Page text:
This was a pretty fun volume, and more in the spirit of the earlier part of the series.  The group makes their way to the country of Clow.  Since they have to be there “at a specific time,” they find themselves stuck in a space of several hours that loop over and over again, complete with people they interact with.  The group realizes that interacting with the people to break the loop causes the people to disappear, possibly killing them (this is left ambiguous, they sort of melt).  I especially like that Miyuki-chan is missing from the city scene the third time it’s shown, as if Syaoran and company have somehow vaporized her through their efforts.

The second half of the volume is a flashback to when Syaoran and Sakura first met.  This story makes a little more sense, because I wasn’t sure whether the real Syaoran had travelled to Clow and when exactly he had been kidnapped and replaced with “Syaoran.”  The thing with who Watanuki is makes a little more sense this way, too.  Syaoran seems to be acting on destiny here, maybe moreso than anyone else in the series, since he (and everyone else) is so sure that he and Sakura are meant to be together.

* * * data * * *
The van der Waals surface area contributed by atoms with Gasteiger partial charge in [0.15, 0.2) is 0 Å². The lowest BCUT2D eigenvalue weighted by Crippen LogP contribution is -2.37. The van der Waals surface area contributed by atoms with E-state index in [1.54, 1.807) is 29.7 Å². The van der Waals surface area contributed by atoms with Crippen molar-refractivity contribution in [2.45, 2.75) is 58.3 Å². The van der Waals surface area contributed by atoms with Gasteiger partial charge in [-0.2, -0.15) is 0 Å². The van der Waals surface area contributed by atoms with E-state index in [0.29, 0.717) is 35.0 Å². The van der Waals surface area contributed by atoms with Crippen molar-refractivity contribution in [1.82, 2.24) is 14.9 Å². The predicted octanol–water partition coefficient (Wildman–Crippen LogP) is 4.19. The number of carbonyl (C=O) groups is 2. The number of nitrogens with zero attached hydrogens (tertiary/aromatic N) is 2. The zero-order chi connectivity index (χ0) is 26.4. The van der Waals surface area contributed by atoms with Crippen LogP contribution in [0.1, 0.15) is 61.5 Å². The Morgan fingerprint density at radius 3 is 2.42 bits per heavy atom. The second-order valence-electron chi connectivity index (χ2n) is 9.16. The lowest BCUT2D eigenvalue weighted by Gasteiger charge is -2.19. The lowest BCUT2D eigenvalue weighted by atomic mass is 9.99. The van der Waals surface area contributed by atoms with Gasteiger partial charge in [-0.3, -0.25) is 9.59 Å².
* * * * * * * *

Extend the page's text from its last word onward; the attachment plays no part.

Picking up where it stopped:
I also like that Syaoran and Toya still don’t get along.  That made me laugh.  I also liked that Sakura asked right off to call him Syaoran, with no honorifics.  I believe it took her all series to use his first name in Cardcaptor Sakura.  We also get to see Fujitaka and Nadeshiko, though for some reason I thought that Fujitaka was Syaoran’s father in Clow.  Maybe I remember wrong, or maybe that was a different Fujitaka, or a different Clow, or a different time, or something.

The one thing I was curious about is that… Syaoran mentions that he’s always known Sakura, from the seventh day before her seventh birthday until his body “reached this age and form,” or “always.”  He mentions that he turned back time as part of his wish, because he wanted to meet Sakura right at the moment they met again.  Or… maybe he’d been kidnapped and aged to adulthood, and wanted to go back to being young and go back in time so that young Sakura would still recognize him?  He’s aged some since he was seven, but… I don’t know.  I also wonder when Sakura was switched for “Sakura,” and how old she is?  Hmm.

Now I have to wait for the rest of the volumes.  I think I’ll save them up and read them all together again.  Tsubasa really does read better in big chunks.

Tsubasa Reservoir Chronicle 23

CLAMP – Del Rey – 2009 – 28 volumes